They were all out for 118. If you thought that was bad, you should have seen our batting. I got a creeper which seemed to increase in speed after pitching, in the second over of the innings and was bowled for 2. A coupla overs later, Barinder was lbw to David for 3. Shamim went in next. Shree was batting sensibly leaving all the wide balls until he decided to gofor a drive which he nicked to keeper. It got worse. Shamim and Noman were playing well until Shamim thought he could finish the game in the next five overs. He holed out to deep cover point for 8. Noman and Adam started batting and visionsof a recovery seemed a reality with Noman hitting a six which carried a maximum of 24 inches above the ground. He too got a tad carried away and tried to flick a ball on the middle stump and got bowled for 15. Ram went in and after a coupla overs got bowled, again by Srini, the ball cutting back and Ram playing half-cocked and very half-heartedly.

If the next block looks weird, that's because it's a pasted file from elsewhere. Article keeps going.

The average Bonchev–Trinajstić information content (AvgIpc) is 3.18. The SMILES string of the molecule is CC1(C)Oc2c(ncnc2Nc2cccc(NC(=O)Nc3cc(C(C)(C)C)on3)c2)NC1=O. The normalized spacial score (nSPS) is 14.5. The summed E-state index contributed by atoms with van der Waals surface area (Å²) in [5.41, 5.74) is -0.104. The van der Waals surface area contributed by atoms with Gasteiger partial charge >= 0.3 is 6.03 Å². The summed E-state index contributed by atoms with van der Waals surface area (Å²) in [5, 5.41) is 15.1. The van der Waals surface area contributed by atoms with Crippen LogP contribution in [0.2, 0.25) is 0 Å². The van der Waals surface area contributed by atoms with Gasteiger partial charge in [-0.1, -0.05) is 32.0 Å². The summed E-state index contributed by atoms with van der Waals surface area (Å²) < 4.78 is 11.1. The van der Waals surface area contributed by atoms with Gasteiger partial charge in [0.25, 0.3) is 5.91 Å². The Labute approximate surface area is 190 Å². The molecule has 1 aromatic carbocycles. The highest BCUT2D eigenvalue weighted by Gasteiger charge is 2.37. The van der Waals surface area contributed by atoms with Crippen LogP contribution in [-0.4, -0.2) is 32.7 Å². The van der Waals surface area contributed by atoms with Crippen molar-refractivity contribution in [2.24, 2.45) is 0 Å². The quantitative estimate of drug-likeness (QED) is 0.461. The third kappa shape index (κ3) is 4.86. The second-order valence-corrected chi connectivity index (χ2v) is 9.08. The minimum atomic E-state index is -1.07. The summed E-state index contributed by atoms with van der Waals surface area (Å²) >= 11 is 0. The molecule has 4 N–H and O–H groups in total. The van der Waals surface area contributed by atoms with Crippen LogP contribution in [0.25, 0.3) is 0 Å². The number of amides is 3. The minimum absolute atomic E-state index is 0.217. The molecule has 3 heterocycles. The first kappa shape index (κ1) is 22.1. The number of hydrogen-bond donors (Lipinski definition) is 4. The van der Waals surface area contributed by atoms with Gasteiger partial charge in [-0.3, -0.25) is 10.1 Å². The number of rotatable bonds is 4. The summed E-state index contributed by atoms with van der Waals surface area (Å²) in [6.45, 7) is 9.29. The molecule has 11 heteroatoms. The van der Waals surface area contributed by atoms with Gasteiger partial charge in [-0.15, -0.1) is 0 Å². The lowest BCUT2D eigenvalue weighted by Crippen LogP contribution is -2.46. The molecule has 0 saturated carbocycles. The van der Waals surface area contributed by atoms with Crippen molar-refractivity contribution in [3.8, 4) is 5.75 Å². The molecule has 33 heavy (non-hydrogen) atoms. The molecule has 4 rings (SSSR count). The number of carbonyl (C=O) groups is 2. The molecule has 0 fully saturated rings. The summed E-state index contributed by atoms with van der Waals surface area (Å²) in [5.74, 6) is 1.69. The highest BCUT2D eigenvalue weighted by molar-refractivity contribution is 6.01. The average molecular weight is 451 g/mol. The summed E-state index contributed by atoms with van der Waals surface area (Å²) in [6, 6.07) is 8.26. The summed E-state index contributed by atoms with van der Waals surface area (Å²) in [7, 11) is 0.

Adam was in there with Sam. Adam was playing well, taking the singles and hitting the occasional loose balls for more. Sam had afew lusty hits and in between cussing at Dan and at the pitch, the earlier batsmen, the bowling, the phase of the moon and the wicket keeper’s beard, he compiled 10 runs. He then got run out in a most unfortunate manner. Then Rehman went in. He played for a while giving good support to Adam. The score was now close to 60 for 7. Remember we didn’t have Pran and we could only bat 10 people. Adam decided to take matters into his own UCLA-bound hands and started a bit of clobbering in inimitable Pirrie-style. A coupla boundaries and the opening bowlers were back in to grab the wickets. They were seen through. Dan and Bissu had 5 overs betweenthem to get these guys out now. After a few overs and 25 runs, Rahman was bowled by Bissu, an inswinging full toss. Deepak, our replacement for Krish, went in and batted well. Then Adam decided to farm the strike, which was a very good idea at this juncture. The score then moved quickly to 92 before Deepak got bowled by Bissu trying to swing him to leg. He made 5. The score was 92 for 9.